Dovetail Genomics’ Cichlid Genome Empowers Studies of the Origins of Species

Axel Meyer’s group at the University of Konstanz endeavors to understand the fundamental evolutionary forces of adaptation and speciation. To do so, they study the highly diverse cichlid fish family. Dovetail’s genome assembly is empowering them to more thoroughly and powerfully answer important evolutionary questions about the relationships among species.

 

Cichlids are organisms exceptionally well-suited to investigation of the genomic bases of the key evolutionary processes of adaptation and speciation – the origins of new species. This family of freshwater fishes comprises thousands of species, making it one of the largest families of vertebrates in the animal kingdom. Cichlids have become textbook examples of the formation of so-called species-flocks, where tens or hundreds of closely-related, but phenotypically diverse, species evolve extremely rapidly within single lakes. Cichlids are astonishingly diverse in terms of body coloration and anatomical specializations, allowing them to explore a wide variety of ecological niches. Many species of cichlids are so recently diverged that they can still be crossed with one another, which allows researchers to investigate the genetic basis of speciation and adaptation.

 

The ability to produce reference-quality genome assemblies for evolutionary and ecological model organisms opens the door to the investigation of the genetic and genomic basis of many evolutionary phenomena, including speciation and adaptation. A well-developed “genomic infrastructure” is an invaluable tool to enable genetic screens and genome-scale analyses such as gene expression analysis, genetic mapping, comparative genomics, and population genomics. It is for these reasons that Axel Meyer and his group at the University of Konstanz, in Germany, have endeavored to generate a reference-quality genome assembly for Amphilophus citrinellus, the Midas cichlid from Nicaragua.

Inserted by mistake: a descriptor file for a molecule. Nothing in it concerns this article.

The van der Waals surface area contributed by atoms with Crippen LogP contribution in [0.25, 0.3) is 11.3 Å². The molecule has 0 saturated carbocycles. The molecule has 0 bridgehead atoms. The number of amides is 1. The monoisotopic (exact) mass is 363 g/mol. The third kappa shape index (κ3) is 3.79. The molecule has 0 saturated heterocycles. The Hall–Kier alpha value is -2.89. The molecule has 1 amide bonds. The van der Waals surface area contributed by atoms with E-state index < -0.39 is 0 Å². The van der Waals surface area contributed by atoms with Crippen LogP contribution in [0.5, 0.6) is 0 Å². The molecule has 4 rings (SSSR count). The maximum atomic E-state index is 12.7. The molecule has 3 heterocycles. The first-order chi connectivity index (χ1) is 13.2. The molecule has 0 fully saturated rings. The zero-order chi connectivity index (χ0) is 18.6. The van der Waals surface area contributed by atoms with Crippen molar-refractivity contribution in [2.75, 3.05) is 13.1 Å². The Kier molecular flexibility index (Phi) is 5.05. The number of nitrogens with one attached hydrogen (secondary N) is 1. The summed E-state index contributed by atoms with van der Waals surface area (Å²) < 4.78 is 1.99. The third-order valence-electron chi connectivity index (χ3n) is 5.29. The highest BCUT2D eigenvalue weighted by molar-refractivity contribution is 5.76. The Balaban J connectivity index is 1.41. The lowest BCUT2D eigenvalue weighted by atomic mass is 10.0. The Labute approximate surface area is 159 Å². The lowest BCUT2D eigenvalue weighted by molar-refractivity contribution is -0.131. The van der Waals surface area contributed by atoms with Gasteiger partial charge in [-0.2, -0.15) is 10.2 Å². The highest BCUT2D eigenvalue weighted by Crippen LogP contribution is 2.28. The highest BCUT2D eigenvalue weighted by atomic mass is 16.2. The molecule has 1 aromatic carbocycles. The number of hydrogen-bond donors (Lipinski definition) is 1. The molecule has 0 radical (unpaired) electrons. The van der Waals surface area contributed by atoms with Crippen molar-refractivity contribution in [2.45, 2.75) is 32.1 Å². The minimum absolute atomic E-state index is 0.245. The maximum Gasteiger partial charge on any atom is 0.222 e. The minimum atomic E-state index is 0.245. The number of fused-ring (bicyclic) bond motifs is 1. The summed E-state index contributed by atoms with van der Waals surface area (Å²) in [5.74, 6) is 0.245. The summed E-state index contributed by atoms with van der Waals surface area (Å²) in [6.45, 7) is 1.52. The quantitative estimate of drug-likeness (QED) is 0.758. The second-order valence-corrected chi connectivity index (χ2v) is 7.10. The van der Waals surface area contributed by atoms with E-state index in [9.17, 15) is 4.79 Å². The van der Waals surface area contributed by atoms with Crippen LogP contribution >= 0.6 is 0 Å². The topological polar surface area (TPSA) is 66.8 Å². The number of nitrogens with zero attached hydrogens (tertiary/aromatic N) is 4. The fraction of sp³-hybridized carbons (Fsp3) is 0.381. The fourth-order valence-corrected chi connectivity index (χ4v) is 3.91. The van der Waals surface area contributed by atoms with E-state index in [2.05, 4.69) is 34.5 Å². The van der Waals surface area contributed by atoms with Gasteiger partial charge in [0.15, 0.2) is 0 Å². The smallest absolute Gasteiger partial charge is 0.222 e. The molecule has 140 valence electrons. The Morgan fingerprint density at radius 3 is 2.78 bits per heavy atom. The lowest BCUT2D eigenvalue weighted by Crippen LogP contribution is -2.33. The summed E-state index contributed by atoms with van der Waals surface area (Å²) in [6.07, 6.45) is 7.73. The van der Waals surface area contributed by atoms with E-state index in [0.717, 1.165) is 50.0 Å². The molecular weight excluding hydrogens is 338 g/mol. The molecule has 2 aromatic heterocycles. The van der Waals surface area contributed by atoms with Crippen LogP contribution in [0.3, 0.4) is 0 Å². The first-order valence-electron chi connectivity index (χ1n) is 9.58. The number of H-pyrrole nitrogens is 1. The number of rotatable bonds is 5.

The Meyer group’s initial assembly was generated using a combination of various sequencing libraries with different insert sizes. Most of the sequences were obtained from libraries with short insert sizes (< 300 bp) in order to create overlapping reads after paired-end sequencing (Illumina 2×100 bp and 2×250 bp). To scaffold the contigs, the group used medium (3 to 6 kb, Illumina 2x100bp) and long (~16 Kb, Illumina 2×100 bp and Roche 454) insert size mate-pair libraries. The data were assembled de novo using the Broad Institute’s ALLPATHS-LG assembler. This initial assembly was 845 Mbp in magnitude, included 6,643 contigs, and had a scaffold N50 of 1.21 Mbp. Unfortunately, the assembly was still too fragmented for the analyses the group wished to perform. It was this realization that led them to Dovetail.

 

To begin, Dovetail extracted high molecular weight DNA from samples provided by the Meyer group. This DNA was used to construct a ChicagoTM library, which was sequenced with ~150 million 2×150 bp reads. This level of sequencing ultimately yielded ~115X physical coverage of the genome. After scaffolding with Dovetail’s HiRise™ software pipeline, the scaffold N50 was improved from 1.2 Mbp to 3.2 Mbp, a nearly three-fold increase. Similarly, the N90 was improved from 147 kbp to 534 kbp.

 

Currently, the Meyer group is using the Dovetail assembly to map RAD markers for population genomic analysis. Subsequent analyses will strive to improve understanding of two fundamental pillars of evolution: adaptation and speciation.